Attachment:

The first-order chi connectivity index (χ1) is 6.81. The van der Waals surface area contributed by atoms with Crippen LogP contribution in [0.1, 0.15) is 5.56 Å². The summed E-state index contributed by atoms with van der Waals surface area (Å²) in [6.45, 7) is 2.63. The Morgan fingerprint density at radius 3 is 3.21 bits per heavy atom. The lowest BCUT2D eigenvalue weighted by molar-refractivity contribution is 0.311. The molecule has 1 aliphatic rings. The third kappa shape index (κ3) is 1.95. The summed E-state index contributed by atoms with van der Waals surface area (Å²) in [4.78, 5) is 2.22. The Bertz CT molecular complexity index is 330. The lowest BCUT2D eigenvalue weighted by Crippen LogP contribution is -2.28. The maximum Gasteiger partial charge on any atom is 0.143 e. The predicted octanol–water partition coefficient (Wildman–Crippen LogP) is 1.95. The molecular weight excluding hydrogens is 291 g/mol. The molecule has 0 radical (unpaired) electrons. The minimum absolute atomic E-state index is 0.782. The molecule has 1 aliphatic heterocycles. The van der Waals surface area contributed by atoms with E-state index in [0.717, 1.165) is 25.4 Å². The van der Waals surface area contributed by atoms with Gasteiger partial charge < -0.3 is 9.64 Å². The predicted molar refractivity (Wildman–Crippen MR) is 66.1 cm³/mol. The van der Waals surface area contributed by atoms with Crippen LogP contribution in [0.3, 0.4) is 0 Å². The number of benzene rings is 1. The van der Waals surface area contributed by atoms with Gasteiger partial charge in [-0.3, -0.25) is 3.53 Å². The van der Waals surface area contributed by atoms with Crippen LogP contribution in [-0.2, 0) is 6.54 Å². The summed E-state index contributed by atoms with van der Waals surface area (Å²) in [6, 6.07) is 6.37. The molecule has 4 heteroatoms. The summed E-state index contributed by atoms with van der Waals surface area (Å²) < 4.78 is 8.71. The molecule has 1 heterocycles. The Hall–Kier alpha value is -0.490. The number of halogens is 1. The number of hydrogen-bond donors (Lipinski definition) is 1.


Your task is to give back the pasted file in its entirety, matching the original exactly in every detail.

The first-order chi connectivity index (χ1) is 6.81. The van der Waals surface area contributed by atoms with Crippen LogP contribution in [0.1, 0.15) is 5.56 Å². The summed E-state index contributed by atoms with van der Waals surface area (Å²) in [6.45, 7) is 2.63. The Morgan fingerprint density at radius 3 is 3.21 bits per heavy atom. The lowest BCUT2D eigenvalue weighted by molar-refractivity contribution is 0.311. The molecule has 1 aliphatic rings. The third kappa shape index (κ3) is 1.95. The summed E-state index contributed by atoms with van der Waals surface area (Å²) in [4.78, 5) is 2.22. The Bertz CT molecular complexity index is 330. The lowest BCUT2D eigenvalue weighted by Crippen LogP contribution is -2.28. The maximum Gasteiger partial charge on any atom is 0.143 e. The predicted octanol–water partition coefficient (Wildman–Crippen LogP) is 1.95. The molecular weight excluding hydrogens is 291 g/mol. The molecule has 0 radical (unpaired) electrons. The minimum absolute atomic E-state index is 0.782. The molecule has 1 aliphatic heterocycles. The van der Waals surface area contributed by atoms with E-state index in [0.717, 1.165) is 25.4 Å². The van der Waals surface area contributed by atoms with Gasteiger partial charge < -0.3 is 9.64 Å². The predicted molar refractivity (Wildman–Crippen MR) is 66.1 cm³/mol. The van der Waals surface area contributed by atoms with Crippen LogP contribution in [0.3, 0.4) is 0 Å². The number of benzene rings is 1. The van der Waals surface area contributed by atoms with Gasteiger partial charge in [-0.3, -0.25) is 3.53 Å². The van der Waals surface area contributed by atoms with Crippen LogP contribution in [-0.2, 0) is 6.54 Å². The summed E-state index contributed by atoms with van der Waals surface area (Å²) in [6, 6.07) is 6.37. The molecule has 4 heteroatoms. The summed E-state index contributed by atoms with van der Waals surface area (Å²) < 4.78 is 8.71. The molecule has 1 heterocycles. The Hall–Kier alpha value is -0.490. The number of halogens is 1. The number of hydrogen-bond donors (Lipinski definition) is 1.